Hackers are always coming up with ingenious ways to trick people into giving away information, or getting malware on their systems. As smartphone attacks are a relatively new phenomena, there are some particularly novel techniques on show, both from ethical hackers and malicious ones.
Exempli gratia: researchers at FireEye have discovered that Android malware could be used to modify app icons so that instead of taking the user to the expected application, they would get taken to a phishing page. Phishing sites are those awful things that look legitimate and ask for login information, which then gets passed on to a crook.
One of the worrying things about the malware is that its permissions were ranked as “normal”, meaning it didn’t appear to do anything nasty at all. In Android 4.4.2, the latest version of Google’s mobile OS, if an app only has normal permissions, the user won’t be told about them.
FireEye discovered two such permissions, known as “read settings” and “write settings”, could be used to alter other apps’ icons. They confirmed their hypothesis with an attack on a Nexus 7 device with Android 4.4.2. They also realised a Nexus 7 with CyanogenMod 4.4.2, a Samsung Galaxy S4 with Android 4.3 and an HTC One with Android 4.4.2 would all be vulnerable too.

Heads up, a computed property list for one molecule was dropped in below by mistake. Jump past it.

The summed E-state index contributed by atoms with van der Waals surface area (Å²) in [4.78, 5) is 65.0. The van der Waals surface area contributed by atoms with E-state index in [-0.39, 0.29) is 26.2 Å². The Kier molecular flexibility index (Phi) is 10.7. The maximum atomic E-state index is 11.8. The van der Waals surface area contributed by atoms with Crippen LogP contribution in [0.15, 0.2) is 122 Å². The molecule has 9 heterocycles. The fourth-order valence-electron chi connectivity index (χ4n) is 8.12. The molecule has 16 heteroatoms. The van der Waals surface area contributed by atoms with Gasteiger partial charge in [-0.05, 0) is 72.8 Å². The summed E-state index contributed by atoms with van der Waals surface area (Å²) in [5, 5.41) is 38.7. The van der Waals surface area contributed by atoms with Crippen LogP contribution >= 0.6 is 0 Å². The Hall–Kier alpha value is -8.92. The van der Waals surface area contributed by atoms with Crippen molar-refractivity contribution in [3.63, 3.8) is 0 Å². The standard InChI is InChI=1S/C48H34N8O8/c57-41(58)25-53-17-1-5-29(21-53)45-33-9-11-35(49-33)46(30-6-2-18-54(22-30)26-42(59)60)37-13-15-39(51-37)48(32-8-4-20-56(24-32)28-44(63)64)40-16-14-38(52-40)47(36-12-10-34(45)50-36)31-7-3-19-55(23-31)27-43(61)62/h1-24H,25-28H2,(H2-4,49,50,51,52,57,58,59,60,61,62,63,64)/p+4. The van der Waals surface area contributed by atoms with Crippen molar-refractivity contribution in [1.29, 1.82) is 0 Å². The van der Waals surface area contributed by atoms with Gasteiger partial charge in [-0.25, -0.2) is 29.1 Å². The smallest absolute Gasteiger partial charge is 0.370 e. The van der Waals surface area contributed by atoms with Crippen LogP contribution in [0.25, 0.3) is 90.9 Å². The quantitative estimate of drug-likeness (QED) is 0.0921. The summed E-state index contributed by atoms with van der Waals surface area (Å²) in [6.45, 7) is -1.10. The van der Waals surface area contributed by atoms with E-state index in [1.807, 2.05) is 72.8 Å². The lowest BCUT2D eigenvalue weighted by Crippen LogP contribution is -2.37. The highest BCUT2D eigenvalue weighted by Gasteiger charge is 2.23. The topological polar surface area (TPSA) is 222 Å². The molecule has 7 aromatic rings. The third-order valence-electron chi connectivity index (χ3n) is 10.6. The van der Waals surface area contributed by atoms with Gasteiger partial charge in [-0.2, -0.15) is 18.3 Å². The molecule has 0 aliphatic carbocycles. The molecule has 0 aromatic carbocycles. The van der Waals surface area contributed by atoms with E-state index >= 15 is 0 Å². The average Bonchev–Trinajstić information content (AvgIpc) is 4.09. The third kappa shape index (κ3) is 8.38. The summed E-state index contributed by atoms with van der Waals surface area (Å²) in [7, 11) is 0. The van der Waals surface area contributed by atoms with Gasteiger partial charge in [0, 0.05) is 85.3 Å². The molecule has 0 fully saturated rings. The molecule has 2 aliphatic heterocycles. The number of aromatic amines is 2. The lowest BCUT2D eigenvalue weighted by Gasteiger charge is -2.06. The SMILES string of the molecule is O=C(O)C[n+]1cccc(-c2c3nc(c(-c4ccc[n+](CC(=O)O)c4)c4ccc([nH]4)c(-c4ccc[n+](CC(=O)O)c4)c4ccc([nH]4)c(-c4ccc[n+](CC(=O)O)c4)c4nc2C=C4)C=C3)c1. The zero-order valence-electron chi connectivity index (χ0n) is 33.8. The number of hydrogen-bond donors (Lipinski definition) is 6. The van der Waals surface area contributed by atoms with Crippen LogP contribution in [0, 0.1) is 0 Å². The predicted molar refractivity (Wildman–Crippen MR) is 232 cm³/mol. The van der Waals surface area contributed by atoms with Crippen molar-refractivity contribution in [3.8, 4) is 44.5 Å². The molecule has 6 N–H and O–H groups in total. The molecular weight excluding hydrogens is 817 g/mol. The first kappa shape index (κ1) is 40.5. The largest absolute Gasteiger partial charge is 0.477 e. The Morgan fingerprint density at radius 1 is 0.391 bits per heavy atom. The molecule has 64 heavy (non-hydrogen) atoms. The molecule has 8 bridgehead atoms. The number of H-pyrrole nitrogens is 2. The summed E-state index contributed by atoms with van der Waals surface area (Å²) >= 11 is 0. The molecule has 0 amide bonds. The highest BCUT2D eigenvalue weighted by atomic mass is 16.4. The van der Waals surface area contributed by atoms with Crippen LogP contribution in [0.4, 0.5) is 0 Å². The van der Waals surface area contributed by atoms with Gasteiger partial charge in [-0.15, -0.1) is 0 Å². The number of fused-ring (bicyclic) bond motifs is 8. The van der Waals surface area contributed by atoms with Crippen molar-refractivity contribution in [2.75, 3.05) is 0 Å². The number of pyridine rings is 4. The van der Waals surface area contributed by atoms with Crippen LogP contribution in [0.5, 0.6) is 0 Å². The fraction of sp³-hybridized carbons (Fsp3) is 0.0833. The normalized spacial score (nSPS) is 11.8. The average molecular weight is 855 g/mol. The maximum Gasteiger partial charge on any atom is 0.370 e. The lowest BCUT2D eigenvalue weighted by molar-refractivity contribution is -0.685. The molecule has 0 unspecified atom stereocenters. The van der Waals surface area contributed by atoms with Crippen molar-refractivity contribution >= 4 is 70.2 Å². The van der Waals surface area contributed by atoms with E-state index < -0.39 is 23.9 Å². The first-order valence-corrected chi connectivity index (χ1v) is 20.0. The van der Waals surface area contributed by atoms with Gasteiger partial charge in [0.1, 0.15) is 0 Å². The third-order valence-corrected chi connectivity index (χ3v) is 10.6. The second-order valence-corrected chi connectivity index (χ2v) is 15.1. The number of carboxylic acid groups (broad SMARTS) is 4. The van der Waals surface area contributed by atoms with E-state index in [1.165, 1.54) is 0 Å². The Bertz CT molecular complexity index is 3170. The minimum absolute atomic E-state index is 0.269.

Thankfully, Google has created a patch that its phone manufacturer partners have been urged to issue so users are kept safe. Unfortunately, these partners aren’t always too quick at giving users the right protection even when Google has made it easy for them.
In this case, it appears some of those phone makers, who shall remain nameless, have not exactly rushed to kill the fake icon problem. “Many android vendors were slow to adapt security upgrades. We urge these vendors to patch vulnerabilities more quickly to protect their users,” FireEye said in its blog post.
The issue is not entirely new, either. Before Android 4.2, one kind of permission, called “install shortcut”, that allowed an app to create icons was ranked as normal. That’s fairly startling, as it means any user running 4.1 or below could be downloading bad apps not knowing they have the power to create dodgy icons on their homescreen.
Whether malware changes icons or creates new ones, the impact would be the same, namely that scores of users might be duped out of passwords.
Such malware would also be rather difficult to detect, given they abuse normal permissions, rather than those rated “dangerous”. Most rogue apps that hit the official markets rely on user ignorance, hoping they’ll agree to obviously intrusive permissions because they’re desperate to get hold of the software. But for icon-altering malware, any user could be tricked, regardless of how security-aware they are.
Indeed, if it’s been possible to carry out this kind of attack for years, it’s likely malicious actors have caught on and gotten away with it. The sooner this kind of loophole is closed off by typically slack hardware makers, the better.